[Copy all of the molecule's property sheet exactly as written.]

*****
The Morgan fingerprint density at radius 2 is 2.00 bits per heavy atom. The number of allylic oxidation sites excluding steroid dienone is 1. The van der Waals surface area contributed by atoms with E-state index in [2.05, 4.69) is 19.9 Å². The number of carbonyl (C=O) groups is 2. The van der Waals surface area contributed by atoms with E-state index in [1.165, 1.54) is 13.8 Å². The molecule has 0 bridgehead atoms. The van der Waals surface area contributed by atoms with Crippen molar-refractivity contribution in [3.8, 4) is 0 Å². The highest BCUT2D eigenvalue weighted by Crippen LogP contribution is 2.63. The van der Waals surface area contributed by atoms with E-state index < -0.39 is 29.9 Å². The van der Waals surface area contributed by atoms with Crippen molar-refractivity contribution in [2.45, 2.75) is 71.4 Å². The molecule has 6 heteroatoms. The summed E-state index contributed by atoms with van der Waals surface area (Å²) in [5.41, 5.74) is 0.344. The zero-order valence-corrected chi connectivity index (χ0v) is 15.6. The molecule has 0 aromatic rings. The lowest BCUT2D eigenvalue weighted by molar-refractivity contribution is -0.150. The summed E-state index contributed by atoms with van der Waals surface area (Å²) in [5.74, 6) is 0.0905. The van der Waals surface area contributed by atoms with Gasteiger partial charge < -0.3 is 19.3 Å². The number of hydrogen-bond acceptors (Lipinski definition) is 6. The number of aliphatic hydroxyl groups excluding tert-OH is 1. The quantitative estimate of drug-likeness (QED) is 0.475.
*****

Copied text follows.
The Morgan fingerprint density at radius 2 is 2.00 bits per heavy atom. The number of allylic oxidation sites excluding steroid dienone is 1. The van der Waals surface area contributed by atoms with E-state index in [2.05, 4.69) is 19.9 Å². The number of carbonyl (C=O) groups is 2. The van der Waals surface area contributed by atoms with E-state index in [1.165, 1.54) is 13.8 Å². The molecule has 0 bridgehead atoms. The van der Waals surface area contributed by atoms with Crippen molar-refractivity contribution in [3.8, 4) is 0 Å². The highest BCUT2D eigenvalue weighted by Crippen LogP contribution is 2.63. The van der Waals surface area contributed by atoms with E-state index < -0.39 is 29.9 Å². The van der Waals surface area contributed by atoms with Crippen molar-refractivity contribution in [2.45, 2.75) is 71.4 Å². The molecule has 6 heteroatoms. The summed E-state index contributed by atoms with van der Waals surface area (Å²) in [5.41, 5.74) is 0.344. The zero-order valence-corrected chi connectivity index (χ0v) is 15.6. The molecule has 0 aromatic rings. The lowest BCUT2D eigenvalue weighted by molar-refractivity contribution is -0.150. The summed E-state index contributed by atoms with van der Waals surface area (Å²) in [5.74, 6) is 0.0905. The van der Waals surface area contributed by atoms with Gasteiger partial charge < -0.3 is 19.3 Å². The number of hydrogen-bond acceptors (Lipinski definition) is 6. The number of aliphatic hydroxyl groups excluding tert-OH is 1. The quantitative estimate of drug-likeness (QED) is 0.475.